|TRIBES OF ATLANTIS FORUMS
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|Author:||Socrates [ Sun Jun 27, 2010 8:04 pm ]|
Public release date: 23-Jun-2010
Separation between Neanderthal and Homo sapiens might have occurred 500,000 years earlier
The separation of Neanderthal and Homo sapiens might have occurred at least one million years ago, more than 500.000 years earlier than previously believed after DNA-based analyses. A doctoral thesis conducted at the National Center for Research on Human Evolution (Centro Nacional de Investigación sobre la Evolución Humana) -associated with the University of Granada-, analysed the teeth of almost all species of hominids that have existed during the past 4 million years. Quantitative methods were employed and they managed to identify Neanderthal features in ancient European populations.
The main purpose of this research –whose author is Aida Gómez Robles- was to reconstruct the history of evolution of Human species using the information provided by the teeth, which are the most numerous and best preserved remains of the fossil record. To this purpose, a large sample of dental fossils from different sites in Africa, Asia and Europe was analysed. The morphological differences of each dental class was assessed and the ability of each tooth to identify the species to which its owner belonged was analysed.
The researcher concluded that it is possible to correctly determine the species to which an isolated tooth belonged with a success rate ranging from 60% to 80%. Although these values are not very high, they increase as different dental classes from the same individual are added. That means that if several teeth from the same individual are analysed, the probability of correctly identifying the species can reach 100%.
Aida Gómez Robles explains that, from all the species of hominids currently known "none of them has a probability higher than 5% to be the common ancestor of Neardenthals and Homo sapiens. Therefore, the common ancestor of this lineage is likely to have not been discovered yet".
http://www.eurekalert.org/pub_releases/ ... 062310.php
|Author:||Boreas [ Wed Jun 30, 2010 1:10 am ]|
|Post subject:||Re: Neanderthals|
Common ancestor not yet found
A doctoral study performed at the Centro Nacional de Investigacion sobre la Evolucion Humana, University of Granada (Spain) attempted to reconstruct the history of human evolution by performing analyses on teeth from almost all species of hominids that have lived. Going back over 4 million years, the morphology of dental fossils from Asia, Africa and Europe was compared.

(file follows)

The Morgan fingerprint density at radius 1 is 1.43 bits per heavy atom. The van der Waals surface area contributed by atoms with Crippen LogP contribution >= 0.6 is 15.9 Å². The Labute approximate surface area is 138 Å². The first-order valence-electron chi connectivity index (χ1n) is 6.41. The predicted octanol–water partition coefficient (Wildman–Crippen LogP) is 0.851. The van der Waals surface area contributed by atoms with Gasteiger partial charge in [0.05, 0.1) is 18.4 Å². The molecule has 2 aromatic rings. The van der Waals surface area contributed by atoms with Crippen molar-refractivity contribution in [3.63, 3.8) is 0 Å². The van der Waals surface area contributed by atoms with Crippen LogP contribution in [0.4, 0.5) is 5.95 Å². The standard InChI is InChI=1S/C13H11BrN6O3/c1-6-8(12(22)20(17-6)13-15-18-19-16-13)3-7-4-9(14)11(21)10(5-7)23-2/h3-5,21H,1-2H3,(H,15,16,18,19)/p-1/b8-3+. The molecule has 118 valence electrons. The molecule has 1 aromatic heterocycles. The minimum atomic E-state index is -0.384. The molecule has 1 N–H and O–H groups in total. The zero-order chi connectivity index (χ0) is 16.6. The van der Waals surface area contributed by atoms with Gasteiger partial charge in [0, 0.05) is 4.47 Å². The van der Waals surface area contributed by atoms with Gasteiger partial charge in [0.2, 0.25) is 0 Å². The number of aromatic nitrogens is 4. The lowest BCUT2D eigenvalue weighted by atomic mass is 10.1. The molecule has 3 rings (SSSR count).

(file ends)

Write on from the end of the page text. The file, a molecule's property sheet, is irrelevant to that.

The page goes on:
A statistical analysis was done to determine the probabilty of correctly assigning each tooth to the species from which it was taken. The results revealed Neanderthal features in ancient European populations. But, according to Aida Gomez Robles, the author of the study, "None of (the samples) has a probability higher than 5% to be the common ancestor of Neanderthals and Homo sapiens. Therefore, the common ancestor of this lineage is likely to have not been discovered yet." This could put the divergence of the two species 500,000 years earlier than previously believed based upon genetic studies.
The analysis techniques used in the study allowed researchers to correctly assign a species to the tooth sample 60 to 80 percent of the time. If multiple teeth were analysed from the same individual, the success rate rose up to 100 percent in some cases.
This project employed cutting edge computer simulations to mathematically model the effect of environmental changes on tooth shape. The technique has been used in the past to study other mammals, but never in human evolution.
Robles used fossils from sites as diverse as Burgos (Spain), and Dmanisi (Republic of Georgia), as well as collections in Paris, Frankfurt, Berlin, Beijing, New York and Cleveland. The research was published in The Journal of Human Evolution, 2007 and 2008.
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